News from the 1919 Society

Princeton HealthCare System Foundation Princeton HealthCare System Foundation

Burton G. Malkiel, Chemical Bank Chairman’s Professor of Economics at Princeton University, provided an informative and engaging presentation to an audience of about 100 people who gathered at Springdale Golf Club on October 7 for the annual fall breakfast of the 1919 Society. Dr. Malkiel is the author of the investment classic, A Random Walk Down Wall Street, one of the most popular validations of investing in index funds rather than with active stock pickers, and a new book called From Wall Street to the Great Wall, about the explosive growth of the Chinese economy.

His presentation, titled “Timeless Lessons for Investors,” wove together well-tested guidance for investors with some surprising new twists. “I go to a lot of investment conferences, and I can’t tell you how many times I hear that the old rules just don’t apply anymore,” said Dr. Malkiel. “That’s just not so.” Among the timeless lessons were:

  • Do not try to time the market. History shows that when you try it, you’re more likely to buy at the top and sell at the bottom.
  • Use dollar cost averaging. Buying over time, at different levels of pricing, raises your returns because you are not doing all your buying near the top and at least some of your purchases will be at market bottom.
  • Rebalance your portfolio yearly to get your percentages of stocks to bonds to cash and other assets in line. “If you have 60% of your investments in stocks and 40% in bonds at the beginning of the year, if stocks rise, so will that percentage of your portfolio in stocks,” commented Dr. Malkiel. “Realigning those percentages once a year will often get you a higher rate of return—but you will always reduce your risk.”
  • Diversify, diversify, diversify. On this topic, Dr. Malkiel was most passionate. “There were few places to hide during the worldwide recession. Ideally you want some investments to zig while others zag.” Bonds did that. Another area of diversification that has been especially helpful to theoretical portfolios over the past decade is emerging market equities. But it is still largely underused by individual investors. “I’d guess that almost everyone here has what we call the ‘home country bias’ in their holdings, meaning you have mostly domestic stocks,” he said, “whereas the largest growth in the past decade has come from China, at around 10%, with India and Brazil right behind.” China’s growth is expected to continue at that pace for another decade.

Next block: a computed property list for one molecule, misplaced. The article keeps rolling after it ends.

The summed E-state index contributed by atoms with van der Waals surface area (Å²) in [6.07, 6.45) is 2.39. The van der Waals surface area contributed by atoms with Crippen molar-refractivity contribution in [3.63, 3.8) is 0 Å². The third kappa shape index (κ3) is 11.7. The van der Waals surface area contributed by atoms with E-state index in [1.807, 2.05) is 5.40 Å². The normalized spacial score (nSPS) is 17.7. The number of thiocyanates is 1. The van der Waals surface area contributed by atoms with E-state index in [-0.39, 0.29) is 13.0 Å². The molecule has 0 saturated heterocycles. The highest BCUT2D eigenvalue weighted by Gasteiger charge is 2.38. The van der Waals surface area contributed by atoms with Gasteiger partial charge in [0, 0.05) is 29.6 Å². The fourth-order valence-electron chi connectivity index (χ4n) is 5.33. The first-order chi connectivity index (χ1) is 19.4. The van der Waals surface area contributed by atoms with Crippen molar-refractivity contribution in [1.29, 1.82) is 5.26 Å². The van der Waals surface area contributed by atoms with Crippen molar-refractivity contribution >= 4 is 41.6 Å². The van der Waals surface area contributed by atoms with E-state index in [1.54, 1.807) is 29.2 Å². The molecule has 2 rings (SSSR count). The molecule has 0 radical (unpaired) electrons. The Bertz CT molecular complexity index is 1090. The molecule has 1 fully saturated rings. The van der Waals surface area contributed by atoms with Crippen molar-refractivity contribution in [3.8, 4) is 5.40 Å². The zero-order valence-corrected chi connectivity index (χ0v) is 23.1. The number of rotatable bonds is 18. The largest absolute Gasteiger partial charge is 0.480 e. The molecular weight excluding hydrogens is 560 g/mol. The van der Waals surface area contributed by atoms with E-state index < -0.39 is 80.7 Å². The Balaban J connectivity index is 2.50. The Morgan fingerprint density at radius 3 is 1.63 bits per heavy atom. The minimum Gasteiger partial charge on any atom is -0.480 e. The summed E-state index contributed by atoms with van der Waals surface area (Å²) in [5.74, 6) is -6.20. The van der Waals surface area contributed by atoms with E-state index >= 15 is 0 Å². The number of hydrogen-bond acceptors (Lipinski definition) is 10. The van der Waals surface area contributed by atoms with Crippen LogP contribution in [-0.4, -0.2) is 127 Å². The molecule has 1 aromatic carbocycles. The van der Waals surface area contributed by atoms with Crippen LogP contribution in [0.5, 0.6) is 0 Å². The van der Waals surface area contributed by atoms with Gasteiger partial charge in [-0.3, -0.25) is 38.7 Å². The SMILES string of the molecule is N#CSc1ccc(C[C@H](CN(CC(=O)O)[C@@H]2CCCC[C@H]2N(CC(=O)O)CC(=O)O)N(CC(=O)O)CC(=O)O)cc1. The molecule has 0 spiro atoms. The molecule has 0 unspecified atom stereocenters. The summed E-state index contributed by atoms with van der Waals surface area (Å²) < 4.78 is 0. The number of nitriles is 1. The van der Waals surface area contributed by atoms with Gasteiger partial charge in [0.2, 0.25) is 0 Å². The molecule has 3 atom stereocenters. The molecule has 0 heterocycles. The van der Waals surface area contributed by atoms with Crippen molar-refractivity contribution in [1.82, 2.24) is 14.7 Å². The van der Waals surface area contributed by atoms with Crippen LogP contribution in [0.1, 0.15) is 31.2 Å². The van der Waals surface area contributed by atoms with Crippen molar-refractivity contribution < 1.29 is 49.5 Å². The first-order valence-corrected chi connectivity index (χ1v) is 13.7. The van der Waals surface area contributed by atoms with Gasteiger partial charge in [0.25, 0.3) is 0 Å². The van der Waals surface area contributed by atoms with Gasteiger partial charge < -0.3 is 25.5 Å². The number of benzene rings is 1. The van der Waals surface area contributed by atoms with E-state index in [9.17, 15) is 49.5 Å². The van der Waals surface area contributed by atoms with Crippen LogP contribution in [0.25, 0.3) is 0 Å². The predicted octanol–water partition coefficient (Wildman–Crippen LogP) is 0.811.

Another highlight of the morning was the introduction of the Foundation’s new Director of Gift Planning, Robert Sweet. With extensive experience in gift planning at Vassar College, Sarah Lawrence College, and Georgetown University, Robert joined the staff in September. Earlier in his career, he studied archaeology in Israel as a Dorot Scholar, literature at Oxford as an English-Speaking Union Scholar, and Arabic in Syria as a Fulbright Scholar.

Rachel Gray, Chair of the Gift Planning Committee, said, “We are delighted to welcome Robert, whose depth of knowledge in philanthropic planning is combined with a breadth of interests and insights. He is passionate about assisting the PHCS Foundation, bringing valuable planned giving and financial planning perspectives, and working for the benefit of each donor.”

Pictured above (left–right): Dr. Burton G. Malkiel, Chemical Bank Chairman’s Professor of Economics at Princeton University, greets guests; attendees listen to Dr. Malkiel’s timeless lessons on the market; PHCS Foundation’s new Director of Gift Planning, Robert Sweet; Dr. Malkiel fields questions on investing from interested participants. 

Article as seen in Foundation News Winter 2010.